“ There is nothing new in world except the history you do not know.” – Harry Truman

Junaid calls for structural reforms in the state to attract private capital

(Mr. Junaid Azim Mattu, 26, was born in Srinagar. He partly completed his schooling at the Burn Hall School, Srinagar, and partly at the Bishop Cotton School, Shimla. He attended college in America and graduated with a degree in Business and Finance from the Eli Broad School of Business at Michigan State University. He is a consulting financial analyst and telecom-IT entrepreneur based in Srinagar. A seeded national varsity debater throughout his school and college career (his grandfather – Khwaja Ghulam Ahmed Ashai – was one of the founding fathers of the Muslim/National Conference), Mr. Mattu also played under-19 cricket at national level for J&K. He is a founder of the World Kashmiri Students Association (WKSA), a global youth association for Kashmiris based in Srinagar, Kashmir, working on social, economic and political issues through constructive and informed activism. WKSA, as of today has 1,700+ registered members in Kashmir. He is also a nominated alumnus of the Global Young Leaders Conference. He is also the Srinagar District President of J&K Peoples’ Conference, led by Mr. Sajad Lone. In his leisure time, Junaid likes to engage in reading, gardening, watching movies and listening to music.)

Private Sector Revolution

Job creation in the present times, we must understand, is a consequence of business creation and growth. We must also understand and reconcile with the reality that any further job creation in the public sector in J&K would mean greater budget deficits, lesser money for development, infrastructure growth and poverty alleviation, and a more dependent, dormant economy for our State. Sifting through the rhetoric of previous successive State governments, little has been done to facilitate a private sector growth in J&K. Our system continues to be bureaucratic and corrupt to the core. Entrepreneurship in J&K is harder than it ever was. And that is where, hidden behind nonsense schemes and false promises, our answers lie.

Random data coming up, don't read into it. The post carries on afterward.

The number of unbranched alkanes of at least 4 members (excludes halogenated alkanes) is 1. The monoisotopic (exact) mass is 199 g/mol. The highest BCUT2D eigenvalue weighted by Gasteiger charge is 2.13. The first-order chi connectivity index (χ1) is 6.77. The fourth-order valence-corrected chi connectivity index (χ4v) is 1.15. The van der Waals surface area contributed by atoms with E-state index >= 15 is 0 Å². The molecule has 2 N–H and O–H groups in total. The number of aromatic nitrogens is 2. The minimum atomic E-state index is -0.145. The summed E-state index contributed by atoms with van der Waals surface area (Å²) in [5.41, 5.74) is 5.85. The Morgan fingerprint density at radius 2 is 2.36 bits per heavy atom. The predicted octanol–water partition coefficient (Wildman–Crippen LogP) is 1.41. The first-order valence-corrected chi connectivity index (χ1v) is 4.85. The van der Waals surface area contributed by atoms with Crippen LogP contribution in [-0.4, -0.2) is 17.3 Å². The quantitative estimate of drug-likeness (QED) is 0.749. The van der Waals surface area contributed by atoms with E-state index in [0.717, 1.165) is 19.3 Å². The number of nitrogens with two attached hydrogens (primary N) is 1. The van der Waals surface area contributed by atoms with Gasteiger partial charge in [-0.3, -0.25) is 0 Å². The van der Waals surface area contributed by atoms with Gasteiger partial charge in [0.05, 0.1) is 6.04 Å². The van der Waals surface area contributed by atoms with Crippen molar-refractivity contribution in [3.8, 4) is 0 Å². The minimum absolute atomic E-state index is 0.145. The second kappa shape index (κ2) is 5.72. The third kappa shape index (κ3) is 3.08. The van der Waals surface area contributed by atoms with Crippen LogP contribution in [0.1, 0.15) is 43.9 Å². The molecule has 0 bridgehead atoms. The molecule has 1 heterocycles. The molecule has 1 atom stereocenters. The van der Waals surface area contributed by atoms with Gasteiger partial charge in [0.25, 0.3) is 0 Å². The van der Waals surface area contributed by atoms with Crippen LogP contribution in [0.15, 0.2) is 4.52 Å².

The debate on the future prospects of and the urgency of impetus to private sector in J&K has been vague both within the State as well as on the potential investment spectrum across India. While as countless star-studded delegations of corporate leaders from India can visit J&K and speak of increased cooperation and trust in the State and its youth, little of this business has translated and will translate into direct corporate investment in our State. And first and foremost the blame rests within. There is a term in development economics called ‘Sector Ecosystems’. A sector ecosystems is the state of infrastructure, regulation and facilitation that exists in a specific sector. J&K needs improvised, modern and investment-friendly sector ecosystems to attract investment and unfortunately contrary to the ribbon-cuttings and newspapers statements from successive governments, the general, collective ecosystem of J&K’s economy is underdeveloped, underserved and impoverished.

A private Indian company that sees potential in a certain sector in J&K would be faced with the daunting reality of bad roads, inadequate road connectivity, an electricity deficiency and power cuts and to add to the woes – clueless, top-heavy and corrupt State governments that have historically stayed away from regulatory and economic reforms. This in development economics is termed as grave ‘sector ecosystem risk’. And let’s not be naive enough to expect any private business concern driven by the penultimate goal of its bottom-line to overlook this risk and invest in J&K just to ‘encourage’ or ‘embrace’ the alienated people of this State. That’s not going to happen.